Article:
I don’t remember for certain, but I think I’ve mentioned this helpful book here before: Richard Winter, The Roots of Sorrow: Reflections on Depression and Hope (Westchester: Crossway Books, 1986). Although it is a bit dated, I found it to be a very helpful resource on the topics of sorrow, melancholy, depression, and other similar things. Winter has also written other books I’ve appreciated, including Still Bored in a Culture of Entertainment and Perfecting Ourselves to Death. Listen to this paragraph which reveals one great perspective Winter brings to his discussion of depression and illness:
“…Through our weakness, through the brokenness of our bodies and minds, God is working out his purpose of changing us into his likeness. When we catch a glimpse of God’s perspective [i.e. 2 Cor. 12:8] we learn to deal with the ‘thorns,’ not with cynical resignation or bitterness, but with grief at the fallen world in which we live and joy that we are being changed, and that there is hope beyond death (Rom. 8:18-24). Then there will be no more tears, no more pain, no more death (Rev. 21:4). Until then…there are some things such as physical paralysis or blindness which we cannot change, but we can work to reduce the sharpness and depth of the emotional and mental ‘thorns.'”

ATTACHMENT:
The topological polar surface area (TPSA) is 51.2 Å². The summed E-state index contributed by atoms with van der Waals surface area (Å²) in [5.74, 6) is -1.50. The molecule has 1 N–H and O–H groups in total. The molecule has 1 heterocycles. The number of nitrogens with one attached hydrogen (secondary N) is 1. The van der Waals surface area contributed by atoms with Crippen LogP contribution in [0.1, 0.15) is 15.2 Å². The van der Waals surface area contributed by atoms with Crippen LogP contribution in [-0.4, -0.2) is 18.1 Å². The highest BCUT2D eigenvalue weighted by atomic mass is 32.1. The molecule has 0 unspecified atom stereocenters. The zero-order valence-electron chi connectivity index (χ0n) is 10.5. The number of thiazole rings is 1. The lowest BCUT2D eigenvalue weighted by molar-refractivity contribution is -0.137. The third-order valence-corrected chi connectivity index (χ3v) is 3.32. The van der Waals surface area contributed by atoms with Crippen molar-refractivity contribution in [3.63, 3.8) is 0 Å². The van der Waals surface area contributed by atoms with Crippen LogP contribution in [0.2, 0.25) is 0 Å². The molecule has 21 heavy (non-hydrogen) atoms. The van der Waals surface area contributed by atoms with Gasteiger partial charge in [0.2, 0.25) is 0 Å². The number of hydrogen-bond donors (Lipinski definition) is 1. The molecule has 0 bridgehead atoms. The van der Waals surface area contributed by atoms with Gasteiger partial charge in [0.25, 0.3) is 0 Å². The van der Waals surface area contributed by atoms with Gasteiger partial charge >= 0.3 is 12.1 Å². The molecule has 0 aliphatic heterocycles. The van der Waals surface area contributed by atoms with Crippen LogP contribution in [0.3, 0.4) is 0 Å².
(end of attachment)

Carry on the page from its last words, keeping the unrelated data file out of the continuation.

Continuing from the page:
To be sure, Winter also talks about these topics: guilt, grief, shame, anger, self-esteem, sin, forgiveness, the church, and sanctification (etc.). While Dr. Winter does interact with non-Christian views on these topics, his views and positions are quite biblical. Even though the book is a little dated, and even if you’re not convinced by everything Winter says in it, I recommend it for those of you who are struggling with guilt, depression, anger (etc.) or if you counsel someone who does. It’s a good resource to have. If you have a counseling shelf, it should be on it.
Before I sign off, I should mention that though I haven’t read it, I just noticed that Winter wrote a different book on depression just a few years ago: When Life Goes Dark: Finding Hope in the Midst of Depression. I think I’ll add that one to my list.